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Your Birth Certificate and Cancer

Posted 10/24/2016

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  Today I am writing about a fascinating (to me anyway) article from MedScape that suggests that our cancer risk can be predicted or, at least, considered based on a few facts on our birth certificates. It turns out to matter where we were born and to whom. More specifically, the birth place matters because we have learned that there are areas with higher cancer incidences than other. More interesting is the apparent fact that our parents' occupations may suggest a higher or lower cancer risk.

  At first thought, yes, if a parent worked with asbestos or radiation or smoked, we may have had exposure to possible carcinogens. More broadly, parental occupation likely suggests a number of things about socioeconomic class, income, and possible child raising habits. Someone who was raised in a solidly middle class home probably had a better diet and regular medical/dental care while someone born into poverty may not have been so lucky. Are there are things to think about? Read it and see:

On Baby-Boomer Birth Certificates: A Clue to Cancer Risks?
Nick Mulcahy

Both parental occupation at birth and the socioeconomic status (SES) of the neighborhood that a baby is born into were associated with varying risks for certain cancers later in life, according to a new study of American baby boomers.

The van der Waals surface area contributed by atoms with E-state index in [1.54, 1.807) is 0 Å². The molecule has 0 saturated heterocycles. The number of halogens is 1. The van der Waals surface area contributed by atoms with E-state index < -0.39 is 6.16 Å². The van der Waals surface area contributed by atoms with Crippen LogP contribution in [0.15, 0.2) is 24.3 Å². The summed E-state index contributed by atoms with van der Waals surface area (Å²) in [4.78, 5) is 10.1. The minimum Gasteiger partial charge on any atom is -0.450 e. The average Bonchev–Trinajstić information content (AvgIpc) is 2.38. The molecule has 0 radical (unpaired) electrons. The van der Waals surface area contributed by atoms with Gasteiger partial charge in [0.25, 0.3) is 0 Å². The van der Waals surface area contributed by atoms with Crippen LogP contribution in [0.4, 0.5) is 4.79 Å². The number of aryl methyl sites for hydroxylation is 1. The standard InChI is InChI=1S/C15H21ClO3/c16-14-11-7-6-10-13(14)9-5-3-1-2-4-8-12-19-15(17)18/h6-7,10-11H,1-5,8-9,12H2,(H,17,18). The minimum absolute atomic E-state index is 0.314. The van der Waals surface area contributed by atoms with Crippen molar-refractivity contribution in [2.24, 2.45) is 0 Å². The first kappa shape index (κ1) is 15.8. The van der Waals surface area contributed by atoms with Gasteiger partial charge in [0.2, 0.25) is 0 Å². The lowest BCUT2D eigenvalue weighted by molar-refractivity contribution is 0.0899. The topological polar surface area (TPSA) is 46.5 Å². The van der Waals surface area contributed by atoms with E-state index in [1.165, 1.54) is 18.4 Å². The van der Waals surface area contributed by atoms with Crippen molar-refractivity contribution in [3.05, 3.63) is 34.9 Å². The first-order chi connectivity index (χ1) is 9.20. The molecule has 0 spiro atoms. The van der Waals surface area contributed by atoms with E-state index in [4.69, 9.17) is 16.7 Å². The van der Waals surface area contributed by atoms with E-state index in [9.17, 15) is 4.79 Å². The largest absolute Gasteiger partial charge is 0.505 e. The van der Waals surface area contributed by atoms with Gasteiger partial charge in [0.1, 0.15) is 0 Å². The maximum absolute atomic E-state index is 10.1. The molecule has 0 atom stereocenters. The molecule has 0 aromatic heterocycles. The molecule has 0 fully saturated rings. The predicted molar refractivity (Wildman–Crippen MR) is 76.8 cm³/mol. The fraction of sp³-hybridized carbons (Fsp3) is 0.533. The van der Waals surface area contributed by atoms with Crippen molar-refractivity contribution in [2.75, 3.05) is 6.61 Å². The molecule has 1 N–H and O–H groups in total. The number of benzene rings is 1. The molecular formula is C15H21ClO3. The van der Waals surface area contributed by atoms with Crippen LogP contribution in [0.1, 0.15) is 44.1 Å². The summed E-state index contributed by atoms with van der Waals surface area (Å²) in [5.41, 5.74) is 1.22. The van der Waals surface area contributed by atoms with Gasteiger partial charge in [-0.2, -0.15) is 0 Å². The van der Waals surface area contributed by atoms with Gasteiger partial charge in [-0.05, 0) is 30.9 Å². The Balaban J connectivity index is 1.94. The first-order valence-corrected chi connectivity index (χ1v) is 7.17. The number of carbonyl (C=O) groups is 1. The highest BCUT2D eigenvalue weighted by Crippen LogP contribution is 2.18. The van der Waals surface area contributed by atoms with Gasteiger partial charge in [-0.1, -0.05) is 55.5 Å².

The study is novel because, although it is somewhat established that SES in early life may play a role in cancer risk in adulthood, parental occupation on the birth certificate has never been used in cancer epidemiology.
Researchers from the University of Utah, in Salt Lake City, and Rutgers University, in New Brunswick, New Jersey, now report that high occupational status of the parents, as indicated on the birth certificate, is associated with increased risk for breast and prostate cancers and melanoma.
They also found that location of the family home matters.
That is, in comparison with women from high SES neighborhoods, women born in neighborhoods with low SES faced much greater risks for invasive cervical cancer.
However, in those low SES neighborhoods, men faced lower risks for prostate cancer, and both sexes had a lower risk for melanoma.
Study results were published online September 21 in Cancer Epidemiology, Biomarkers and Prevention.

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